Ireland's corporation tax receipts for 2019 will be around €300m higher than previous estimates, giving the country the financial firepower to offset a hard Brexit, according to new data.
In a paper published ahead of next week's budget, the government said it expected corporation tax receipts of €10.28bn this year, rising to €10.44bn next year.
Corporation taxes, which are mostly paid by the large American multinationals that have made their home in Ireland, delivered almost €700m more than they did at this stage last year, totalling €5.84bn. Ireland is heavily dependent on corporation taxes, which have more than doubled since 2012 and now account for around 17.5% of total tax revenues.
Minister for Finance Paschal Donohoe has said he will set a "Brexit" budget in anticipation that Britain will fall out of the European Union without a deal, setting aside funds for vulnerable sectors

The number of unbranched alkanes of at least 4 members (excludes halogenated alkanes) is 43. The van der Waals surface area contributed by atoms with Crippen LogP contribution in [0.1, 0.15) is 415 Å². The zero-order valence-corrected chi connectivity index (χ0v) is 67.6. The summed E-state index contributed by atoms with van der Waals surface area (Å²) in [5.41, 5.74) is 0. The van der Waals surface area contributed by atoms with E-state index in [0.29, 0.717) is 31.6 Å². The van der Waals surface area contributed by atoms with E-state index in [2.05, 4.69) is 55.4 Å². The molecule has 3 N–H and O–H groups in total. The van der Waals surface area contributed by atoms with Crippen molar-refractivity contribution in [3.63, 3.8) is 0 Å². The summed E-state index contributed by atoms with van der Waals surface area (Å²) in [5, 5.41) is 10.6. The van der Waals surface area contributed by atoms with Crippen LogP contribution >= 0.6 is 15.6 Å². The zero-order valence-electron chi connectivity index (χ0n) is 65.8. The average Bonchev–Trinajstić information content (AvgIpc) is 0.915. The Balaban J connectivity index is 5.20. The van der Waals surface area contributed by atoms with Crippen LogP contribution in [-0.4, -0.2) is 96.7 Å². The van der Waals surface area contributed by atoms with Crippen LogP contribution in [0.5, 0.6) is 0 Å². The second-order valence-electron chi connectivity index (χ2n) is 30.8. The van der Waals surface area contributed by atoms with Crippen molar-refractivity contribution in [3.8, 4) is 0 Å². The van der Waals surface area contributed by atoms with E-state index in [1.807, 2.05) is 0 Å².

The Irish government's own summer statement predicted that a disorderly UK withdrawal could see an expected government surplus turn to a deficit of up to 1.5% with an estimated loss of up to 50,000 jobs.
There have also been predictions that the country - which already has a debt pile of €200bn, mainly a legacy of the 2008 economic crash - will have to start borrowing again more than it would like.
The country's largest business lobby group has called for €1.5bn in state aid to be made available to help Irish firms deal with the potential fallout of a no-deal Brexit.
Ibec said in a report published today that the government should set out a "framework of state aid support worth €1.5bn over the next three years". This should be included in Budget 2020, which is due to be set out by the government tomorrow.
The Economic and Social Research Institute warned that the government may need a supplementary budget in the New Year if the hit from Brexit is harder than expected.